Tell us a bit about your personal journey into politics. What has been your driving force?
I didn’t really have an interest in politics when I first entered the workforce. What I wanted to do was help people who grew up like me.
When I was a kid growing up in Tucson, my father lost his job and we lost everything — including our home. We lived in an abandoned gas station for two years until we were able to get back on our feet. I worked hard to get good scholarships and got to Arizona State University with the help of Pell Grants. After I graduated, I got to work as a social worker in a part of town that was mostly populated by hardworking immigrant and refugee communities.
I got frustrated because I saw that no matter how hard these families worked, the system always worked against them. For them, making the choice between taking care of a sick family member and putting food on the table was a daily reality. And their kids’ pathway to success was being closed off by a system that underfunded their education.
After talking to my local elected representatives, I could see that nothing was going to change. Since then, I have worked a social worker and as a lawmaker with those families in mind. They are the reason I do what I do.
What does it mean to you to be the first openly bisexual member of Congress? What effect do you think this might have on LGBT issues in Arizona and beyond?
I’m thrilled that the 113th Congress is the most inclusive in our nation’s history — and I’m honored to be a part of that. My goal is to help make our country become more inclusive by helping to restore our middle class and protecting opportunity for every person. Arizona has had a unique history of electing openly LGBT folks from every party, in every level of government. We’re proud to see representation becoming more diverse with each election year. We now have more people of color, people of different faiths and different orientations serving in our state than ever before. It’s great step in the right direction.
Can you set the scene of finding out that you had won the race? Where were you, and what ran through your head in that moment?
While we were 2,100 votes ahead on election night, many votes remained to be counted. Over the next few days, our lead grew. Now that’s a nice feeling! On Monday morning, the race still hadn’t been “called” by the Associated Press. I got on a plane to go East for freshmen orientation, and when I landed and turned on my phone, I saw that I had 78 new text messages. I knew immediately it was about the election, and my first thought was, “Let’s get to work!”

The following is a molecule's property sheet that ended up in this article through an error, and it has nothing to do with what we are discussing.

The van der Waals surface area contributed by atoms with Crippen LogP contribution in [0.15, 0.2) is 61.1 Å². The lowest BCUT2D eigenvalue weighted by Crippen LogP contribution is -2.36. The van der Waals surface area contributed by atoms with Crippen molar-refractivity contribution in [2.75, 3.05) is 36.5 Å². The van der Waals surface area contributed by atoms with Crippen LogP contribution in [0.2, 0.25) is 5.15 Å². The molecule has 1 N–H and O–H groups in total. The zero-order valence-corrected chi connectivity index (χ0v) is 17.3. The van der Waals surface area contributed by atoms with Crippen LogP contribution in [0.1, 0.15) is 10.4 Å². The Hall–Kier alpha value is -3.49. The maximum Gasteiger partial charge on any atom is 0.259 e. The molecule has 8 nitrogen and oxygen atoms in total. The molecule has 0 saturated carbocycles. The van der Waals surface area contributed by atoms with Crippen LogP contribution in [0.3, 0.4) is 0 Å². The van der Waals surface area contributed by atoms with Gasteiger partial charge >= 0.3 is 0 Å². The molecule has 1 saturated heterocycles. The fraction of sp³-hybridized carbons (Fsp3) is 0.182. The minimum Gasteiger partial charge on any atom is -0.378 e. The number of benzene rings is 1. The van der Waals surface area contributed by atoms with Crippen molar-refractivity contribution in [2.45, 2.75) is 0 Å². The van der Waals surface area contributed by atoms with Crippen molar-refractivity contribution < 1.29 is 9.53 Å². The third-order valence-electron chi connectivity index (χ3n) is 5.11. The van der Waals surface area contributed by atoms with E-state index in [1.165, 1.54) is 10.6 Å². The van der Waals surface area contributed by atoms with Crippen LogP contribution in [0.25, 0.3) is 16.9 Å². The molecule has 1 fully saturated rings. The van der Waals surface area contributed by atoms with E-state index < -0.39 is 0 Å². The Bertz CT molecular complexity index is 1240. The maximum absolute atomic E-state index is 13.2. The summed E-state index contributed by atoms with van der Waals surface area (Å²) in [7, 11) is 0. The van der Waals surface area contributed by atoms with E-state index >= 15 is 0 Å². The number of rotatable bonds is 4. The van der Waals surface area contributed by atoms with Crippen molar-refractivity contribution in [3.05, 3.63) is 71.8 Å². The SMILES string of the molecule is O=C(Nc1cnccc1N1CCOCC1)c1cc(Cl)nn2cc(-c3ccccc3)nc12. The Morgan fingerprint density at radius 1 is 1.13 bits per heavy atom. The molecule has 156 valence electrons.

What surprised you most about campaigning for the House of Representatives?
I was humbled by the force of our community, which stood up to millions of dollars in negative advertising. Our campaign faced a staggering number of TV attack ads aimed at my character. It was surprising to see huge wealthy corporations fuel that kind of ugly campaign. While this was happening, thousands of volunteers fueled our campaign by knocking on doors and making phone calls to talk to their neighbors about what this election was really about. In the end, it was ordinary people that helped us win this election, and that’s who I am going to look out for in Congress.
What issues do you hold nearest and dearest that you will be taking with you to Washington?
The number one thing I will take with me is my experience as a social worker who saw what happened to families who couldn’t find jobs, struggled to take care of their health and saw opportunity slipping away for their kids. I ran for Congress because politicians were fighting with each other instead of looking out for these families. In our campaign we said that if we wanted to change Congress, we have to change the people we send there. I think that’s what happened in this election. I’m optimistic about what we can accomplish in the 113th Congress by putting our sole focus on the families that elected us to get things done.
In your TED2012 Fellows Talk, you discussed building trust with politicians and companies by finding shared values. Can you talk a bit more about this approach, and give an example of what can be accomplished with it?
It’s the approach that I’ve learned works best in communities with so many diverse and differing opinions. There’s no better proof of this than my work in Arizona’s state legislature.
While I was always in the minority party and I disagreed with many of my colleagues on important issues, the one thing that we had in common was our love for our state and country. We were all elected to do something good for our communities. I took that simple principle to form authentic relationships with folks who were very different from me. It was through those relationships that we learned what we could accomplish together.
I’m thankful to have learned this early on, because it was through that work that I was able to pass bills that helped families and veterans — and stopped bills that hurt education and kids’ healthcare.
In what ways has the TED Fellowship experience affected your life and work?
I’ve had the great privilege of learning from some of the brightest innovators in the country. The exchange of ideas and ingenuity that TED promotes is exactly what we need in American government today — an openness to new ideas, and a willingness to experiment.
What are you most excited about once you take office? What are you most nervous about?
I’m excited to sit at the table with my new colleagues and get to know them right away. There’s a lot of work to do and little time to waste.